Tea Party, Occupy Wall Street share a problem

Recently two phenomena have arisen in national politics, one the Tea Party and the other the Occupy Wall Street movement. In many ways, both represent shortcomings of too many American citizens. These shortcomings may be the reason that our national government does not seem to be working like it should. They also may be the reason too many Americans don’t like the politicians who currently represent us.

The Tea Party is extremely active, having backed several candidates, even electing some to important positions. They seem to be extremely focused and have a long list of demands, most of which embody conservative causes, including reduction of taxes and shrinking government. Many of their public pronouncements seem very naive and in many cases, intolerant of compromise or opposing views. Their public pronouncements have been loud and in many cases confrontational. They appear to be largely frustrated with our current system of government.

The Occupy Wall Street movement seems to consist of many who are unhappy with the current state of affairs and choose to demonstrate their frustration by simply sitting in groups in public places. They have multiple complaints but refuse to list their objectives. They are reluctant to select a leader or do anything to affect government other than protest. They too are loud, disruptive and confrontational.

What these two groups have in common is their disaffection with our current government, economy, and the general state of affairs in this country. They both are frustrated and both demonstrate their frustration in non-traditional ways to alter the course of politics.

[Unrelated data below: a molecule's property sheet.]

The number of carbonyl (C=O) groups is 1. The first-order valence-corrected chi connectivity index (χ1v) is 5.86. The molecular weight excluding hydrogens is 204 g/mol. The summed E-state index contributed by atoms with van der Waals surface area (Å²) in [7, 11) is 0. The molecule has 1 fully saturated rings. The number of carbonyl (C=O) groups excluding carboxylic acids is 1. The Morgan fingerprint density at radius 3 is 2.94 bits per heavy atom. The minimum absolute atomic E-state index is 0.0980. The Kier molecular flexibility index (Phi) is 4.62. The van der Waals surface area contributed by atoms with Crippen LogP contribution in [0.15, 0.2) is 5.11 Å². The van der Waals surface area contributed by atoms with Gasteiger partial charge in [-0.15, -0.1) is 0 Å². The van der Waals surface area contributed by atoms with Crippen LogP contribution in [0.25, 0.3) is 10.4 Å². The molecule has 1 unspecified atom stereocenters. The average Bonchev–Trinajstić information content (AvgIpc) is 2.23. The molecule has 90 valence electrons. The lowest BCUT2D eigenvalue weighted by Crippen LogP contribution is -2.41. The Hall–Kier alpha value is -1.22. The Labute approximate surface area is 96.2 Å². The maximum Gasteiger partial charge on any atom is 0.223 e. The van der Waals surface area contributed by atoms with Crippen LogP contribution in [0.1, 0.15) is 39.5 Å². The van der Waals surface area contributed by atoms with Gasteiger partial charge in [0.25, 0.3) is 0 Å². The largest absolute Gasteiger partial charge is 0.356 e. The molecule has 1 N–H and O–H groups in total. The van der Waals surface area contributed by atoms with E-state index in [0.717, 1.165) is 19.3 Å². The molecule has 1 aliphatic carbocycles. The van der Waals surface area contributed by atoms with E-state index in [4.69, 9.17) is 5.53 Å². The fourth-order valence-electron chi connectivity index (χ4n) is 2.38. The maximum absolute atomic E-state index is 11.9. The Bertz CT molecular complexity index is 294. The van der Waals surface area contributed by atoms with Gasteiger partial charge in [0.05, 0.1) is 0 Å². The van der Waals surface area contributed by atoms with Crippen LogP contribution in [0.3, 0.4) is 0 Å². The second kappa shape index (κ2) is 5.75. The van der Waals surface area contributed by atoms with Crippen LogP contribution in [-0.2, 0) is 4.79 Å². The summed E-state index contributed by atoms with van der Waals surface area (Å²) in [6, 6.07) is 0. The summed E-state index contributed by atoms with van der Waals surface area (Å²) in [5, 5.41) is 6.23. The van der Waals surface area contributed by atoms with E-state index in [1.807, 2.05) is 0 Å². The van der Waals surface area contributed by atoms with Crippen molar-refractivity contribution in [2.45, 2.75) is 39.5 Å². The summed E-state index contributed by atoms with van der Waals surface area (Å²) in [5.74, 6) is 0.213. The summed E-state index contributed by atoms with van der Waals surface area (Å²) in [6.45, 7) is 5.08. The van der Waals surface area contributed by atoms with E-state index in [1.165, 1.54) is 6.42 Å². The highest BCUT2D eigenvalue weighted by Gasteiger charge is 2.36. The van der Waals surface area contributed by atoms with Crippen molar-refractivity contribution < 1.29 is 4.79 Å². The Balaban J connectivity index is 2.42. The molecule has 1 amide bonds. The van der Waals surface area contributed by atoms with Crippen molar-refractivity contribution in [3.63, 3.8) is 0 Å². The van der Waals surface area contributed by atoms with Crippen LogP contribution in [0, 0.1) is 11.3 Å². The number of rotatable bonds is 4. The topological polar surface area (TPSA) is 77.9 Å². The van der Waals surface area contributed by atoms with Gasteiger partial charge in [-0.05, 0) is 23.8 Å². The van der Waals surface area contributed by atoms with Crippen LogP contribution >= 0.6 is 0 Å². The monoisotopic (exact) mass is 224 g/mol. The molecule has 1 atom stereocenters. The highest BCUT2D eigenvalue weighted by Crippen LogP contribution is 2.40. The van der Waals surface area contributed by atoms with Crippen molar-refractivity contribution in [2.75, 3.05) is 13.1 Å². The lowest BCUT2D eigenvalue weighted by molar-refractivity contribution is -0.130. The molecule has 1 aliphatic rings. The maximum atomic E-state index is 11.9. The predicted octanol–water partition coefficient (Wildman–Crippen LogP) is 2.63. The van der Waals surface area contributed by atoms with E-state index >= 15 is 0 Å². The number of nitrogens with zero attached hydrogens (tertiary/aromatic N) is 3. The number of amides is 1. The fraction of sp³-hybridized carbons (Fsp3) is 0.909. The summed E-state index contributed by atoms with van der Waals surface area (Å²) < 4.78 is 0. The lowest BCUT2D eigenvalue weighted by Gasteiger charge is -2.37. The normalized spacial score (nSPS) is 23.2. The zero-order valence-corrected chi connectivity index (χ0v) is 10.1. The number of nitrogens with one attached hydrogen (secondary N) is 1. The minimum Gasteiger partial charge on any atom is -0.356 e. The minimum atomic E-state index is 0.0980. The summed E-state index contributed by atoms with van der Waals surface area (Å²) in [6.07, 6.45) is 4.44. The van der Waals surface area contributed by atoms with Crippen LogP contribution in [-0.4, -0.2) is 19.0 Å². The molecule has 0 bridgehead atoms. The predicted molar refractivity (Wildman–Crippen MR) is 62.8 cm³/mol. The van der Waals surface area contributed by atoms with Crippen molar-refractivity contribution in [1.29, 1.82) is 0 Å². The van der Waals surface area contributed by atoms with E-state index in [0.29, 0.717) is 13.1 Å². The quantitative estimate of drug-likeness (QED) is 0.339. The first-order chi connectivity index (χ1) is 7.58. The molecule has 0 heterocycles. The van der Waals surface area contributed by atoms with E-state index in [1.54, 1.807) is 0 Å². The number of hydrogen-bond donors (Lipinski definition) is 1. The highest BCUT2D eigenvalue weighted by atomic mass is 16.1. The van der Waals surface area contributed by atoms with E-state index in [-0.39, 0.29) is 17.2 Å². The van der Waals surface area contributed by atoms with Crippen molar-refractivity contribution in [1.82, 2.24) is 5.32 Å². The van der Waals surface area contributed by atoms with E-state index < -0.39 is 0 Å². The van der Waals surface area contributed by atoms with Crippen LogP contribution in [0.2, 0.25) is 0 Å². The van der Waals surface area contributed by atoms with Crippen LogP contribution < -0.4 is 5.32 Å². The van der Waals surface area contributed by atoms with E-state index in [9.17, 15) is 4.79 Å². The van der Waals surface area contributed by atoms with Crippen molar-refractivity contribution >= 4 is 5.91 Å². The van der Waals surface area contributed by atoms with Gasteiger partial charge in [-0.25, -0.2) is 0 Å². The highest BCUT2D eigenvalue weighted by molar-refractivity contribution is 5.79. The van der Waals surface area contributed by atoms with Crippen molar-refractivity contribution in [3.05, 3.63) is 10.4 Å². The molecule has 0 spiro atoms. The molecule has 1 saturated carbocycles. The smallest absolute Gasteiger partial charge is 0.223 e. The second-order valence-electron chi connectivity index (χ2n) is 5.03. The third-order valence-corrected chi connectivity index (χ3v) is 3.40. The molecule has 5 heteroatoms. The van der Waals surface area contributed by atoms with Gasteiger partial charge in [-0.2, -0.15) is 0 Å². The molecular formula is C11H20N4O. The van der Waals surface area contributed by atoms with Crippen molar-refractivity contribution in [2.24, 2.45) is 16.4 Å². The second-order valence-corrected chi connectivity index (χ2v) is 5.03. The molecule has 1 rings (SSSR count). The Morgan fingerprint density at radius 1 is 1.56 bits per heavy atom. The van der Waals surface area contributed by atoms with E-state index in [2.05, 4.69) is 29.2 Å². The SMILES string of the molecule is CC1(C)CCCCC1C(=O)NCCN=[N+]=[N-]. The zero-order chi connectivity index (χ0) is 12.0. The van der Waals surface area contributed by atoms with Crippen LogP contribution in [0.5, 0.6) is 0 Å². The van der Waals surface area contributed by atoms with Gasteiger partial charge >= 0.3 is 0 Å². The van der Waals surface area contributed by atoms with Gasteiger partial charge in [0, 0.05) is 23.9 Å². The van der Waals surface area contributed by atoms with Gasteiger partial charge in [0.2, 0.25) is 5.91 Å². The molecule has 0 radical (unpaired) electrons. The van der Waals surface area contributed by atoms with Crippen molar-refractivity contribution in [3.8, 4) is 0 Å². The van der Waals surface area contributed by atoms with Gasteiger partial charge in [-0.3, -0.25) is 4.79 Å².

The reason the Tea Party seems like many of our fellow citizens is that too many average citizens have never taken the time to study in depth how our political system works and to participate in it. Too often when they do choose to participate, they do so in extreme ways that may not be productive nor bring about the changes they really want or which are politically practical.

At the other extreme, the Occupy Wall Street Movement represents an even larger segment of American citizens who, in my opinion, has caused many of our problems with government as well as politics in general. They are frustrated and unhappy but refuse to really participate in the political process. They choose to curse the darkness rather than light a candle.

One only has to look at the results of the last election and see how many of our fellow citizens chose not to make a selection when it comes to the officeholders that in many ways control our fate. I am constantly amazed at the phone calls I get, even though I no longer occupy a public office, complaining about problems that are government related. The most amazing part of those calling with complaints is that they have no idea of the name of their councilperson, county commissioners, state representative, state senator, and certainly not their congressman. Many such citizens are the ones who complain the loudest about government.

How much better America would be if citizens would inform themselves of the structure of their government, take time to learn how it works and participate? This is my advice to both the Tea Party and Occupy Wall Street participants. Learn, get off your duff, participate in an informed and proper way, then we might make real progress in changing the course of America in a positive way.

Carl Parker has practiced law in Port Arthur since 1958. He is a 1958 graduate of the University of Texas School of Law. Elected to the Texas House of Representatives in 1962 and the Senate in 1976, Parker continued to practice law while writing and sponsoring hundreds of bills that became laws relating to every aspect of life in Texas, including many regarding consumer safety.

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Comments

Day of Reckoning

The people have forgotten long ago that governing is a responsibility of, by and for the people who need to be informed as well as being engaged.

Unfortunately, the most pressing and imminent issues today are the fiscal and monetary issues . . . So much so that the people are about to receive a crash course how the fiscal and monetary issues should function (according to the laws of economics) as well as how the government should function (according to the the rule of law) . . . provided that the people engage in a calm manner as well as interact in a thoughtful manner.

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